The nurses have said that the PPE they have been provided with is “not protecting” them.
The Irish Nurses and Midwives Organisation (INMO) has called on the Government to declare a National Emergency as Ireland’s Covid situation worsens.
The INMO has called for “emergency intervention” as frontline members are under “unprecedented” pressure.
INMO President and emergency department nurse, Karen McGowan, said: “The message from our members is very clear. The system is overloaded and they cannot cope.
“Decisions at every level are happening too late to prevent infection and overburden. The consequences are increasingly clear – our frontline members are paying the price.”
INMO has called for a number of changes to be made:
- Increased safety standards: Upgrade level of PPE in healthcare settings to FFP2 masks, and an end to policy allowing asymptomatic close contacts return to work.
- Private hospital capacity to be fully nationalised into the public system, providing additional beds and staffing to the service in the coming weeks. Current government plans are to use only a third of this capacity.
- Childminding provision to allow parents of schoolchildren attend work. This could take the form of partial school reopening for families of healthcare staff or an expansion of after-school care. This need is particularly acute among members with children in primary school.
- Healthcare worker vaccination priority to be continued, with a latest date set for when all healthcare workers will have received the vaccine.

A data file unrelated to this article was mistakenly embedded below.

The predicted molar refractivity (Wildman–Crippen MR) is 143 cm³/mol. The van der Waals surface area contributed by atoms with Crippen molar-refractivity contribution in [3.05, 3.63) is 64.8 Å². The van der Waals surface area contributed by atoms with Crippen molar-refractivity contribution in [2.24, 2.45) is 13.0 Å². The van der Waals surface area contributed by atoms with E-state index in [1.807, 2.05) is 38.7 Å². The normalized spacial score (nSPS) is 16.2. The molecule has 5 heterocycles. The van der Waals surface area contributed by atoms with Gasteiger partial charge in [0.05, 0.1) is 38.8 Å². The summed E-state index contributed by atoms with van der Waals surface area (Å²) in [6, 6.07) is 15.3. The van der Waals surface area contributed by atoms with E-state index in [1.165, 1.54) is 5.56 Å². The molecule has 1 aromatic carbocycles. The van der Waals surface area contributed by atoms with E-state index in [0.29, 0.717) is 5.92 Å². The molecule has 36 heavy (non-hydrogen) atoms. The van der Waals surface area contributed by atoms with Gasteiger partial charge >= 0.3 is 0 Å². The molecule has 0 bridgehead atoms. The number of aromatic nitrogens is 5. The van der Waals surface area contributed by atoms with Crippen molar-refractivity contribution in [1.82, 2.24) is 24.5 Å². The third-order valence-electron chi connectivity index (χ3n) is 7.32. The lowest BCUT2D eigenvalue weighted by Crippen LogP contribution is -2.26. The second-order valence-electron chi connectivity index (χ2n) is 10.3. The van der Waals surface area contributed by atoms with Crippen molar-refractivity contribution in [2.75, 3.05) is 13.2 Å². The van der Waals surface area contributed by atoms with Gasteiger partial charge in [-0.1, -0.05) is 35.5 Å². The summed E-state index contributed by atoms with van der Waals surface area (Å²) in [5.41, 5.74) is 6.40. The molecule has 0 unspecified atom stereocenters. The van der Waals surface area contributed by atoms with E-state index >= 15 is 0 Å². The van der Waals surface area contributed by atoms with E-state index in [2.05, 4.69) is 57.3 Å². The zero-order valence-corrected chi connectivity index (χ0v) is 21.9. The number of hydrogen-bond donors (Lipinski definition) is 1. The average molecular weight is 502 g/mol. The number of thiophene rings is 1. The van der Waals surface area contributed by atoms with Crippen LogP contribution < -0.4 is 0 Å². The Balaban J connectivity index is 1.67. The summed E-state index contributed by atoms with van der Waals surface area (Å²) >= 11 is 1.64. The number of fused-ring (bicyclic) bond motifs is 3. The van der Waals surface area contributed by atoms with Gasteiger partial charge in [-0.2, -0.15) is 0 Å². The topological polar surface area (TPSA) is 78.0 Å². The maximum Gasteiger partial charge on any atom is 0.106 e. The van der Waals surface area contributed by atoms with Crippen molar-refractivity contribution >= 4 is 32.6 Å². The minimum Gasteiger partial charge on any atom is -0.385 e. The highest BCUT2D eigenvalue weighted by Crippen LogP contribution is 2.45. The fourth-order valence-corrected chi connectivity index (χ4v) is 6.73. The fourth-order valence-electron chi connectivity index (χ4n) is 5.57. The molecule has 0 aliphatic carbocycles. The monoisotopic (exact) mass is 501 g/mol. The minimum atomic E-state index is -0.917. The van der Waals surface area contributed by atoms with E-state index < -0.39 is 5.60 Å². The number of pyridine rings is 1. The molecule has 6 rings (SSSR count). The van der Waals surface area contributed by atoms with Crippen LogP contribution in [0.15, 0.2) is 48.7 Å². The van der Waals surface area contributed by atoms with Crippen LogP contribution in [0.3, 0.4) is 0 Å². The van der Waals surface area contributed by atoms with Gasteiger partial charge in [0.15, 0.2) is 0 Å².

- Protections and pay for nursing and midwifery students and interns who are facing high COVID risks on no or unacceptably low pay, in many cases without necessary employment rights and protections.
INMO General Secretary, Phil Ní Sheaghdha, said: “This is a national emergency. It should be treated as such. The public health service was not fit for purpose before the pandemic – it is now under a level of pressure not seen before.
“We are at the point where staff are not able to cope. There are huge numbers of very sick patients, with 7,000 HSE staff now out for Covid reasons. Over 2,500 healthcare workers a week are getting the virus.”
The INMO statement can be read in full here.
On Wednesday it emerged that health workers who are close contacts are being called into work due to the absence of over 7,000 health workers across a variety of services due to Covid-19.
As of Wednesday morning, there were 160 patients in Intensive Care Units in Ireland for Covid-related reasons and 14 acute hospitals are listed as having no free ICU beds.
The number of patients with confirmed Covid-19 in hospitals, meanwhile has increased to 1,750.
Speaking on Prime Time on Tuesday night, the National Director of Acute Operations with the HSE, Liam Woods, said the figure for intensive care patients could increase to 300 in Ireland by early next week.